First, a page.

Labor

  • April 22, 2024

    NJ Mall Cleaning Co. Unlawfully Fired Workers, NLRB Says

    A New Jersey mall cleaning company violated federal labor law by firing two workers after they met with union organizers, the National Labor Relations Board has ruled, upholding an agency judge's decision.

  • April 22, 2024

    SpaceX Fights NLRB's Structure Again Over Agency Suit

    SpaceX mounted another challenge to the constitutionality of the National Labor Relations Board's structure in Texas federal court, telling the judge to stop administrative proceedings over an unfair labor practice complaint alleging the company's severance agreement is unlawful.

  • April 19, 2024

    UAW Wins Key Election At Chattanooga Volkswagen Plant

    Workers at a Volkswagen plant in Chattanooga, Tennessee, overwhelmingly voted to be represented by the United Auto Workers, giving the union its first victory in its campaign to organize nonunion automakers in the United States.

  • April 19, 2024

    AFL-CIO Can't Lift Pause On Its NLRB Election Rule Suit

    A D.C. federal judge maintained a pause on the AFL-CIO's challenge to a 2020 National Labor Relations Board rule governing representation elections, saying the proceeding would be halted until the board deals with a proposed rollback to the regulation.

  • April 19, 2024

    Calif. Union Plan Pays $2.5M To End Early Retirement Suit

    A pension plan for union-represented Northern California metalworkers, the plan administrator and a law firm will pay roughly $2.5 million to end a proposed class action alleging about 30 early retirees weren't given the full benefits they were promised, according to paperwork filed Friday in California federal court.

  • April 19, 2024

    Up Next At High Court: Abortions & Presidential Immunity

    The U.S. Supreme Court will return Monday for the term's final week of oral arguments, during which it will consider several high-stakes disputes, including whether a federal healthcare law can preempt state abortion bans and whether former President Donald Trump is entitled to immunity from criminal charges related to official acts.

  • April 19, 2024

    Creditor Committee Backs Yellow In Pension Fund Fight

    The official committee of unsecured creditors in Yellow Corp.'s Chapter 11 bankruptcy has largely backed an objection from the debtor to several pension plans' claims for retirement-fund withdrawal liability, while saying it hopes the issues can be resolved quickly to reduce costs.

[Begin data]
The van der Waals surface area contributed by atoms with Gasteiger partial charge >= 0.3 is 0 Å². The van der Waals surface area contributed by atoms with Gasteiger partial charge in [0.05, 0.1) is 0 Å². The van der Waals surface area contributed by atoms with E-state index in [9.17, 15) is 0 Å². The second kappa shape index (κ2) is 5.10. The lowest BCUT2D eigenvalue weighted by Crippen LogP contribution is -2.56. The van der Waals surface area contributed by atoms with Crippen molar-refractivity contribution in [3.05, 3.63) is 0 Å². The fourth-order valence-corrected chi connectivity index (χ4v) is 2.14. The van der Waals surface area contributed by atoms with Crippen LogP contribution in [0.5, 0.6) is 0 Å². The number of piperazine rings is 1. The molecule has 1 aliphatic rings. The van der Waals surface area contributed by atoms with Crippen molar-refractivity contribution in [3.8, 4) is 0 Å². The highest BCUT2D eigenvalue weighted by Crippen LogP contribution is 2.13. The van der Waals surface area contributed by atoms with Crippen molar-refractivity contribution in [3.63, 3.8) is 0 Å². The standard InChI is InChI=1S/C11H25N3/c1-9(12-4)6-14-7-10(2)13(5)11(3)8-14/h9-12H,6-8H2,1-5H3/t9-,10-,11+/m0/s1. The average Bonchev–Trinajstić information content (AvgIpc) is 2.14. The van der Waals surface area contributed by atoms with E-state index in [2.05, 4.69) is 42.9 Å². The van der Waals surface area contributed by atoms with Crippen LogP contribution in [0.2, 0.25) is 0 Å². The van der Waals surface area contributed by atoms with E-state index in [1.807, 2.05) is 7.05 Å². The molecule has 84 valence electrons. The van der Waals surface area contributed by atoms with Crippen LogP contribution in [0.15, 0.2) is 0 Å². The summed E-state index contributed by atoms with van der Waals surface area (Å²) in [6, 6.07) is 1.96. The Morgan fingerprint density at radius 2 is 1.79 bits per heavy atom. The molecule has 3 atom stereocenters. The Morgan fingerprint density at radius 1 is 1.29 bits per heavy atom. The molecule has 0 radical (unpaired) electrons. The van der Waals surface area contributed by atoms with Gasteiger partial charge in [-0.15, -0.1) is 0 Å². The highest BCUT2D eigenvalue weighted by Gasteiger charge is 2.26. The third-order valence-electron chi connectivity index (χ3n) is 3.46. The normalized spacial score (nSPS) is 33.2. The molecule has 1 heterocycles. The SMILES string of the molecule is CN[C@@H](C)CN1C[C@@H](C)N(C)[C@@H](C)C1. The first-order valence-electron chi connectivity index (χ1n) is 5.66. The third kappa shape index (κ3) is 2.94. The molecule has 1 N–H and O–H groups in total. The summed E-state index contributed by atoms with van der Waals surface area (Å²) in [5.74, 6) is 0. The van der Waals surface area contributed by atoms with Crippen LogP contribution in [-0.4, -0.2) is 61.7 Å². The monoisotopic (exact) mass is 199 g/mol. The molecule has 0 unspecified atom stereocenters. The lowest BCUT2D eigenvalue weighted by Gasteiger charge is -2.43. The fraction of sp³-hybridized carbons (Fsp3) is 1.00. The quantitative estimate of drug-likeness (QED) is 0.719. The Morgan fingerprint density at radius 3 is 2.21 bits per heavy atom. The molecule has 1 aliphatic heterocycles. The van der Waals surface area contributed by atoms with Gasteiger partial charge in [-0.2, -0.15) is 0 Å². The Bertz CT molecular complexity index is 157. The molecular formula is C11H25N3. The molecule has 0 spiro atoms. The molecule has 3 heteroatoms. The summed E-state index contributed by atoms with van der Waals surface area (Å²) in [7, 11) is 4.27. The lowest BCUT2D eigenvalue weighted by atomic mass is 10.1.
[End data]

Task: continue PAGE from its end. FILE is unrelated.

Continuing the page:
• April 19, 2024

    Members Say UFCW Delegate System Violates Federal Law

    The United Food and Commercial Workers constitution's method for selecting delegates to its national convention unlawfully dilutes the voting power of members of larger locals while also limiting options for those belonging to smaller locals, members claim in a federal lawsuit filed Friday.

  • April 19, 2024

    Notre Dame Illegally Classified College Athletes, Group Claims

    The University of Notre Dame violated federal labor law through its classification of college athletes as student-athletes, a college basketball players advocacy group alleged in an unfair labor practice charge obtained by Law360 on Friday.

  • April 19, 2024

    Franchise Operator On Pitfalls Of Calif.'s Fast-Food Min. Wage

    Rich Reinis, a member of California's newly formed Fast Food Council, said he wants to keep fast food affordable, especially as industry workers now earn a $20 minimum wage. Here, Law360 speaks with Reinis about the council’s future.

  • April 19, 2024

    NY Forecast: Judge Considers School District Race Bias Suit

    This week a New York federal judge will consider a school district's bid to dismiss a lawsuit brought by a Black former technology specialist who claims he was fired after facing discrimination on the job based on his race. Here, Law360 explores this and other cases on the docket in New York.

  • April 19, 2024

    NLRB Official Tosses Union Ouster Petition Over ULP Case

    A National Labor Relations Board official has dismissed a petition to decertify the United Steelworkers as the bargaining representative of workers at an Oregon industrial equipment manufacturer, saying pending unfair labor practice allegations against the company bar a decertification election until they're resolved.

  • April 19, 2024

    Calif. Forecast: Hilton Seeks To Undo Tips Class

    In the coming week, attorneys should watch for a potential ruling on whether a class of hotel banquet event workers can continue together with wage claims against San Francisco Hilton Inc., in a long-running case that paid a visit to the Ninth Circuit. Here's a look at that case and other labor and employment matters coming up in California.

  • April 18, 2024

    'Severe Impact' If HBCUs Paid Athletes, NLRB Judge Told

    A commissioner of an athletic conference for historically black colleges and universities testified Thursday in a hearing before a National Labor Relations Board judge that being forced to pay student-athletes a salary and treat them as employees would have a "severe impact" on those institutions.